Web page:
The Namibian government is still negotiating the return (from Germany) of all skulls of the local people, which were used in German laboratories and by German scientists to prove the superiority of the white race. German colonialists decapitated Herero and Nama people, and at least 300 heads were transported to German laboratories for ‘scientific research’. Many were ‘discovered’ in the Medical History Museum of the Charite Hospital in Berlin, and at Freiburg University.
A leading German doctor, who was working on ‘the pure race doctrine’ in Namibia (the doctrine later used by the Nazis), was Eugen Fischer. He ‘educated’ many German physicians, including Doctor Mengele.
It is of little surprise, considering that the first German governor of the colony was the father of Hitler’s deputy Herman Goering.
Germany never officially apologized for its crimes against humanity in what it used to call German South-West Africa. It did not pay reparations.
Nor did, of course, most of other European colonial powers, from Portugal, the UK and France. When one of the greatest African leaders, Patrice Lumumba, and democratically elected President of Congo, declared that Africa has nothing to be grateful to European colonial powers, he was murdered in cold blood by the alliance of Belgian, British and the US nations.
Divisions are shocking: ideological, racial, social.
In Namibia, there is segregation on an enormous scale, everywhere.
While neighboring South Africa is moving rapidly away from racial segregation, introducing countless social policies, including free medical care, education and social housing, Namibia remains one of the most segregated countries on earth, with great private services for the rich, and almost nothing for the poor majority.
“Apartheid was even worse here than in South Africa”, I am told by my friend from the United Nations. “And until now… You go to Katutura, and you see who is living there, they are all local people there, all black. Katutura literally means ‘We have no place to stay’. Fifty percent of the people in this city defecate in the open. Sanitation is totally disastrous. Then you go to Swakop city, on the shore, and it is like seeing Germany recreated in Africa. You also see, there, shops with Nazi keepsakes. Some Nazis, who escaped Europe, came to Windhoek, to Swakop and other towns. In Swakop, men march periodically, in replicas of Nazi uniforms.”
Katutura is where the black people were moved to, during apartheid.
My friend, a ‘colored’ Namibian, who fought for the independence of his own country and of Angola, drove me to that outrageous slum which seems to host a substantial amount of the capital’s population, with mostly no access to basic sanitation or electricity.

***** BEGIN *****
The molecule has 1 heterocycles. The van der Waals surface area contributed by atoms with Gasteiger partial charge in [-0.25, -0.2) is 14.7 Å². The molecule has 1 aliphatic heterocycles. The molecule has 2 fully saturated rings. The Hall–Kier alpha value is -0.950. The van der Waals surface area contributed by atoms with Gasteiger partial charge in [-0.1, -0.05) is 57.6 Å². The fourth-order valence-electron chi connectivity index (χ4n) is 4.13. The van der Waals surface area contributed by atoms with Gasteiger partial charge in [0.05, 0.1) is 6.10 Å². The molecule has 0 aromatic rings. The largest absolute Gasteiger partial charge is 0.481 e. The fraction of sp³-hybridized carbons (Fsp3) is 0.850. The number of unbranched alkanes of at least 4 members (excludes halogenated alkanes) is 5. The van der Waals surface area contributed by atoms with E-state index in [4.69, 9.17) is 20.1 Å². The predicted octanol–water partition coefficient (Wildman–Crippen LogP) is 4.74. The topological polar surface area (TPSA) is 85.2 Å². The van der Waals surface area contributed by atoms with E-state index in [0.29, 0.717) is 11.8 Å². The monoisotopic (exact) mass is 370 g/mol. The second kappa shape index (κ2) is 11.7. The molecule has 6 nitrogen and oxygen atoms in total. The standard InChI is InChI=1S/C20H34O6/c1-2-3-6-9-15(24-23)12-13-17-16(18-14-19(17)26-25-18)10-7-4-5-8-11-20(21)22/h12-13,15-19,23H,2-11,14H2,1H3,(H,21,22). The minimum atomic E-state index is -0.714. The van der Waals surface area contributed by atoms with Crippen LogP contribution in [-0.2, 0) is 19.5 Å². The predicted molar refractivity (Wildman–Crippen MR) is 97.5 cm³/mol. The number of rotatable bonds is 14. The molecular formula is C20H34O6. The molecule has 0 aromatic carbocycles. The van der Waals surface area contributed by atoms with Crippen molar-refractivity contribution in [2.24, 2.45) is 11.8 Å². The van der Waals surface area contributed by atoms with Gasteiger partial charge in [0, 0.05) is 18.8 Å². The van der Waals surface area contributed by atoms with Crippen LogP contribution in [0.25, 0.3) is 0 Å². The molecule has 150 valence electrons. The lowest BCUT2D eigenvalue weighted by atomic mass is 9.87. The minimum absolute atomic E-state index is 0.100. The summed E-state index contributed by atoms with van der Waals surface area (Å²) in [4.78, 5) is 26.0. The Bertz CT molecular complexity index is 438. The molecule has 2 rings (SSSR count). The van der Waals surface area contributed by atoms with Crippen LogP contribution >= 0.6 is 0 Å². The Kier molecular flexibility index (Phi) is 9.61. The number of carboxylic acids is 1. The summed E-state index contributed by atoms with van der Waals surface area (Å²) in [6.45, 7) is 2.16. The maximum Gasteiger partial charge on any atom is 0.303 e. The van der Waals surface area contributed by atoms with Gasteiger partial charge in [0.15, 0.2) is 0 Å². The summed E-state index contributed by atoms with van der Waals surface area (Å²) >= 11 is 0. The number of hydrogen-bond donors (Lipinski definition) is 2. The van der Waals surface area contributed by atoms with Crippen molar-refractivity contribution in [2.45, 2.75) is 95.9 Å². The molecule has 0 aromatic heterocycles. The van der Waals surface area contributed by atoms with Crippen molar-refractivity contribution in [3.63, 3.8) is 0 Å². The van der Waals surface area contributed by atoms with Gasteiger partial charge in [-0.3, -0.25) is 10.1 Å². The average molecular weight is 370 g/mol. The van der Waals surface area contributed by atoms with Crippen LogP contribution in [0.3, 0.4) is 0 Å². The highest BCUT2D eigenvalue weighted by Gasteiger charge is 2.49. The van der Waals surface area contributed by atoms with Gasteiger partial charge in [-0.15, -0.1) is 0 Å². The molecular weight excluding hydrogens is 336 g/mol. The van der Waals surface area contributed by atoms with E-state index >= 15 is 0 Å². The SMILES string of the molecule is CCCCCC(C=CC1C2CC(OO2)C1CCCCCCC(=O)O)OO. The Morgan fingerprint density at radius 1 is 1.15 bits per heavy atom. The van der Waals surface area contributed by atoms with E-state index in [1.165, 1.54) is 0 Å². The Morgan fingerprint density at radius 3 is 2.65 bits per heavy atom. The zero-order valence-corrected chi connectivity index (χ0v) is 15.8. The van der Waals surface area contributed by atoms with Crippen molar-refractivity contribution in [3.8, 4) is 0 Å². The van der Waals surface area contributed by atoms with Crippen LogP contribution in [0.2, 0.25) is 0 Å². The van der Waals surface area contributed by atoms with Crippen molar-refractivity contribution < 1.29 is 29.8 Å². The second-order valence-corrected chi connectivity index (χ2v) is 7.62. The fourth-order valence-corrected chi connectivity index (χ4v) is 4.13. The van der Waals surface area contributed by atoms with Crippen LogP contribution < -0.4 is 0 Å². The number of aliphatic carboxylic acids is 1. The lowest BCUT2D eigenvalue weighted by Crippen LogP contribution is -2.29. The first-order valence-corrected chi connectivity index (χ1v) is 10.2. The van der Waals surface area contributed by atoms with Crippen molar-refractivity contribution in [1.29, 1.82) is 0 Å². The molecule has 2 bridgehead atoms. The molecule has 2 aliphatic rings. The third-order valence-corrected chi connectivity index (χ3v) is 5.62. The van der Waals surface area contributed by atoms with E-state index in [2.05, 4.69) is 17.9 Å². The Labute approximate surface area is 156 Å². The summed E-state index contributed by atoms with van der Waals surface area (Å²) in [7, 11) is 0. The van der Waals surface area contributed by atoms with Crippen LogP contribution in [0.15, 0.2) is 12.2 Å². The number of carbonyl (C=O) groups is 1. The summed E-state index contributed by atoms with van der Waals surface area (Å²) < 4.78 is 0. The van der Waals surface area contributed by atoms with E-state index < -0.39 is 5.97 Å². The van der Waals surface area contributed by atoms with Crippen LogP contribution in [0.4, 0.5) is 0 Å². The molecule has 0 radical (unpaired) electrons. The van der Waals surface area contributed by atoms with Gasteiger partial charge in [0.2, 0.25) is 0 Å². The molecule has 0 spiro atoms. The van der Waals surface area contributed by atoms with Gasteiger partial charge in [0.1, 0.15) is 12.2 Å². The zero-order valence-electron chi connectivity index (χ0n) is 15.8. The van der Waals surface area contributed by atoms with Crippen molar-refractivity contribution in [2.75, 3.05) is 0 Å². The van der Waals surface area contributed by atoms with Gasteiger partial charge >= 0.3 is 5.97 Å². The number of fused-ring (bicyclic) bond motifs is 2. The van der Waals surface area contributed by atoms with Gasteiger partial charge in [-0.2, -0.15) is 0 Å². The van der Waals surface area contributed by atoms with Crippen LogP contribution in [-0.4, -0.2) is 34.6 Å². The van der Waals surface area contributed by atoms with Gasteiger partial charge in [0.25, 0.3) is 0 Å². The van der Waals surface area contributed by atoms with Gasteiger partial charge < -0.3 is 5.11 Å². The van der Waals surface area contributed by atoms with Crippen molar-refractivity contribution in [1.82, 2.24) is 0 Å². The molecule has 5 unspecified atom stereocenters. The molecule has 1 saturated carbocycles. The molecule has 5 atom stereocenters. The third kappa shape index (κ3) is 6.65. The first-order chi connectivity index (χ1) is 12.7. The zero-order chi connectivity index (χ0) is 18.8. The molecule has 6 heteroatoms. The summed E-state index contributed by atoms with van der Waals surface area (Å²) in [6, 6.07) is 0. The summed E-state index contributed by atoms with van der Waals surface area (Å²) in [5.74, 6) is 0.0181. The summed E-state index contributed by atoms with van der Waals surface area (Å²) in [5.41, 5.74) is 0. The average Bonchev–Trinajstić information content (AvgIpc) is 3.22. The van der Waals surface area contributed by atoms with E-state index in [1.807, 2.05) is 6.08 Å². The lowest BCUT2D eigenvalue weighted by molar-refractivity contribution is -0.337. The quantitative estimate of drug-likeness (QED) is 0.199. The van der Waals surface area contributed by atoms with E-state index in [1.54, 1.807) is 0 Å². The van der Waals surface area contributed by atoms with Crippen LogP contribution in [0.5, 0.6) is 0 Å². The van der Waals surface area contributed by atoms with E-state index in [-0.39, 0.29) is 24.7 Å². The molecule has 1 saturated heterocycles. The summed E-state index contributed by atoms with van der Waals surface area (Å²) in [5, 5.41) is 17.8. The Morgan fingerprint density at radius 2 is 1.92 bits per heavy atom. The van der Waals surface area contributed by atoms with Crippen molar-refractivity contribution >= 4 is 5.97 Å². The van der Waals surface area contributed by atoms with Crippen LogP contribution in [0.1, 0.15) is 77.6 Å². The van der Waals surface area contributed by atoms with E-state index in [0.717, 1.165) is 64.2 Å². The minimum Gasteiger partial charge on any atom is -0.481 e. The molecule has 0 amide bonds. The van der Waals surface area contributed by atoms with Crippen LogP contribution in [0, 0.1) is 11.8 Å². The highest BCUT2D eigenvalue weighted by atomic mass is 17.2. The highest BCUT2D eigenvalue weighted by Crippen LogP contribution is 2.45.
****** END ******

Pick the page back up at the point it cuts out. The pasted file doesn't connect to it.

He has also chosen to remain anonymous, as he has explained, in order to protect his lovely family. To speak up here, unlike in South Africa, which may, these days, be one of the freest and most outspoken places on earth, can be extremely dangerous. But he clarifies further:
“In Namibia, it is very rare for people who used to suffer, to speak about it publicly. In South Africa, everyone speaks. In Angola, everyone speaks… But not here.”
Then he continues:
“What we can see in Namibia is that many German people are still in control of big business. They are ruling the country. They have hunting farms and other huge estates and enterprises. Germans bring money to Namibia, but it stays with them, and it consolidates their power – it does not reach the majority. You cannot even imagine, how much local people working on their farms, are suffering. It is still like slavery. But it is all hushed up here.”
For many decades, the official history interpreted by Western mass media and academia, about the rise of Nazism in Germany went roughly like this: “Treaty of Versailles signed in 1919, was ‘too tough’. German nation got humiliated, impoverished, and as a result, extremism, including the extreme nationalism and Nazism, had risen. Consequently, Hitler and his clique managed to grab the power.”
How many thinkers: historians, philosophers and writers lamented: “How could a moderate and essentially peaceful nation of Goethe, Beethoven, Bach - Germany - produce such a monstrous ideology? How could it, without any warning, begin to exterminate millions of Jews, Roma (Gypsies), Slavs, handicapped people, and the leftists?”
But... Was Germany really a ‘moderate nation’? Think twice! In Europe, in the 1930’s and 40’s, Germany simply and painstakingly copied the crimes that it used to regularly commit in its colonies, particularly in what was known as ‘South-West Africa’, now Namibia.
The southern part of Africa is where the British and German empires built the first concentration camps on earth. It is where the people were treated as sub-humans, as animals, and it is where entire nations were exterminated.
Until now, there was no apology and hardly any acknowledgement of the history, coming from Europe.
In recent history, the West was openly supporting the apartheids in South Africa and in Namibia, as well as a brutal civil war in neighboring Angola.
The nightmares of Goering and Mengele had their preludes and aftershocks performed in this part of the world.
The statements, views and opinions expressed in this column are solely those of the author and do not necessarily represent those of RT.